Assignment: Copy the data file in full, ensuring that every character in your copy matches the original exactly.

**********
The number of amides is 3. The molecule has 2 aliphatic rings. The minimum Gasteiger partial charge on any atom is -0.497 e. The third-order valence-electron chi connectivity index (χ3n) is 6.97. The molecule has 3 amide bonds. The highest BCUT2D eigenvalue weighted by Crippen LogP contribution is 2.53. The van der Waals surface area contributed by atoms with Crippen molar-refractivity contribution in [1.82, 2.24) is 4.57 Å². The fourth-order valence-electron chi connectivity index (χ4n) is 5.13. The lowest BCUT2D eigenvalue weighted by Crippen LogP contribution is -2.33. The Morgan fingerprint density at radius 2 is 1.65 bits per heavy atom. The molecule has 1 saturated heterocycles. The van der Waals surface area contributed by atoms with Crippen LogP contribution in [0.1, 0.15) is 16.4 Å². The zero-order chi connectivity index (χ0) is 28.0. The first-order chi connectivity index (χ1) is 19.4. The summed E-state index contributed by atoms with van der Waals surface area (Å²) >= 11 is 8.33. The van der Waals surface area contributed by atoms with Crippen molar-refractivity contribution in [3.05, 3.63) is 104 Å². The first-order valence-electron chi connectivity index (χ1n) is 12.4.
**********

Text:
The number of amides is 3. The molecule has 2 aliphatic rings. The minimum Gasteiger partial charge on any atom is -0.497 e. The third-order valence-electron chi connectivity index (χ3n) is 6.97. The molecule has 3 amide bonds. The highest BCUT2D eigenvalue weighted by Crippen LogP contribution is 2.53. The van der Waals surface area contributed by atoms with Crippen molar-refractivity contribution in [1.82, 2.24) is 4.57 Å². The fourth-order valence-electron chi connectivity index (χ4n) is 5.13. The lowest BCUT2D eigenvalue weighted by Crippen LogP contribution is -2.33. The Morgan fingerprint density at radius 2 is 1.65 bits per heavy atom. The molecule has 1 saturated heterocycles. The van der Waals surface area contributed by atoms with Crippen LogP contribution in [0.1, 0.15) is 16.4 Å². The zero-order chi connectivity index (χ0) is 28.0. The first-order chi connectivity index (χ1) is 19.4. The summed E-state index contributed by atoms with van der Waals surface area (Å²) >= 11 is 8.33. The van der Waals surface area contributed by atoms with Crippen molar-refractivity contribution in [3.05, 3.63) is 104 Å². The first-order valence-electron chi connectivity index (χ1n) is 12.4.